Leveraging methane emissions monitoring
There is a “tectonic shift” towards Net Zero, as stated by BlackRock’s CEO, Larry Fink, in his 2020 annual letter to CEOs. International oil companies like Repsol, Shell, Total, BP, and national ones like Petronas have endorsed 100% Net Zero goals under Scopes 1 and 2 for 2050. But what does this mean?
Net-zero refers to the balance between Greenhouse Gases (GHG) produced and those reduced, where emissions produced must be equal to emissions reduced. Although the first concept is universally known; oil and gas production and consumption generate GHG emissions, the second is not as widely known.
Therefore, it refers to extract emissions from the atmosphere using technologies like reducing fugitive methane emissions, carbon capture and storage, gas decarbonization, and hydrogen.
For instance, Scope 1 refers to direct GHG from company operations. On the other hand, Scope 2 refers to indirect emissions from energy consumed by the company. Third, Scope 3 considers indirect emissions generated by the goods and services produced by the company. (For more information, see GHG Protocol Initiative).
Moreover, the financial sector is also endorsing Net Zero goals, translating into less funding for projects with a deficit in their emission balances. Therefore, is this a punishment or an incentive? As we will discuss below, Net Zero goals have public and private interests aligned.
Methane, environment, and business: a case of aligned interests
Methane has been responsible for 40% of global warming since the industrial revolution. Additionally, its effect on climate change is 84x carbon dioxide’s over 20 years; and fossil fuels represent 36% of the world’s methane emissions. Thus, tackling methane emissions in the oil and gas industry can be a shortcut; capable of obtaining results in a couple of decades.
According to the International Energy Agency (IEA), 40% of the world’s methane emissions from oil and gas can be repaired with a positive economic return. Thus, making the accurate repairment of methane leakage from facilities and equipment a “no brainer” towards Net-Zero.
For example, take three representative cases out from our 150 projects portfolio in Canada where direct measurement methods are mandatory. Applying Optical Gas Imaging (OGI) technology for methane emissions quantification allowed for immediate repairs and economic benefits from stopping the gas waste.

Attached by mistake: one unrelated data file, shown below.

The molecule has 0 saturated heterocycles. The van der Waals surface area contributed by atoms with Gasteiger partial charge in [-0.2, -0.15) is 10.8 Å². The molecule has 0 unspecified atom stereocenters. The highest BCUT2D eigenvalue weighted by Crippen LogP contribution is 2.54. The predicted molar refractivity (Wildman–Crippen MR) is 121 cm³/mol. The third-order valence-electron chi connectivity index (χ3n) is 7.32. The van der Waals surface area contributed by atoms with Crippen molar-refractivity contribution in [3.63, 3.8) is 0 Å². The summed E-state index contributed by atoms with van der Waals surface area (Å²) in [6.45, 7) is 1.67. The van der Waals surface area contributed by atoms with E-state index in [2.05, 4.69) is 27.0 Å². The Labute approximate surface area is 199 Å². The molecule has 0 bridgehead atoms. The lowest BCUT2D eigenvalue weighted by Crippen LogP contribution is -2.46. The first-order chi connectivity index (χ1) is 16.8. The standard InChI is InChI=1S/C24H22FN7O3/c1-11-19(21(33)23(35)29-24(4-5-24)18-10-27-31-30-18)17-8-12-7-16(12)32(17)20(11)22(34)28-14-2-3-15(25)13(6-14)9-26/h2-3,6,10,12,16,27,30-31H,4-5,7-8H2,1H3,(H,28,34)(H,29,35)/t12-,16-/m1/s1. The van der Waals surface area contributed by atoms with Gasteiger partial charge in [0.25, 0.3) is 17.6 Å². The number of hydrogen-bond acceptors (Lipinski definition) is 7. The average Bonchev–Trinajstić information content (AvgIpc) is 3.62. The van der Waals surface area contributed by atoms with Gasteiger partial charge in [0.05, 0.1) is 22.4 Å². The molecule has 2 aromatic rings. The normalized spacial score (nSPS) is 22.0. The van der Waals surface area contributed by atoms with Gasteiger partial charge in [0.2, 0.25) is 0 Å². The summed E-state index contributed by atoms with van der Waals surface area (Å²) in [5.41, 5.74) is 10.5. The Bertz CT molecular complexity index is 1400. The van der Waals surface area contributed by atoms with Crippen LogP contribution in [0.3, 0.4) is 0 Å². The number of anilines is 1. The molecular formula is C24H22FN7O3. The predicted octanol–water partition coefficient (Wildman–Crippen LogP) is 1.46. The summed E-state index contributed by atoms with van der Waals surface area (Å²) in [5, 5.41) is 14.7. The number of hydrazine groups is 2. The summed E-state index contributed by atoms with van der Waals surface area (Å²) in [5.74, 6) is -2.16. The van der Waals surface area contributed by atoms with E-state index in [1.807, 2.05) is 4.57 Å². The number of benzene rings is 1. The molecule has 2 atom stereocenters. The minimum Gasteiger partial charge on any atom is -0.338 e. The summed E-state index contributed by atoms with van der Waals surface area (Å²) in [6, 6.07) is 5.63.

Regulation and best practices in the North American region
In 2016, the USMCA region (NAFTA at the time); became the raw model for the rest of the world in regulating methane emissions in oil&gas activities. Then, presidents Trudeau, Obama, and Peña jointly committed to reducing the 2012 levels of methane emissions from the oil and gas sector by 2025.
In fulfilling this goal, the US issued the methane-specific requirements for regulations (NSPS-2016). Hence, requesting direct measurement for quantification and monitoring methane leaks using OGI technology and Method 21 from the Environmental Protection Agency (EPA). The Canadian regulation also followed this best practice, requiring any technology that shows equal or better results than OGI. Besides, it is the only country of the USMCA region with traceable results, environmentally and economically, in this matter.
Another best practice followed by all three countries in the North American region is the requirement to perform Leak Detection and Repair (LDAR) programs based on direct measurement methods like OGI and Method 21.
Deviations from best practices
Unfortunately, Mexican regulations (ASEA-2018) deviate from best practices allowing indirect methods for the methane emission baseline quantification without any conditioning.
For instance, these methods refer to an estimation of emissions through engineering calculations; thus, like the widespread use of emission factors (which are typically designed for overestimation). By requiring LDAR programs based on direct methods such as OGI. Besides, contradictorily, allowing indirect methods for estimating emission baseline, there is a technical inconsistency in ASEA-2018.
Therefore, the first LDAR program in Mexico must be performed within three months after the emission baseline submittal. Given this inconsistency, companies should opt for direct measurement right from the emission baseline.
However, the most drastic departure from best practice was when in 2020; President Trump’s administration rescinded the NSPS 2016 applicable to sources in the production and processing segments.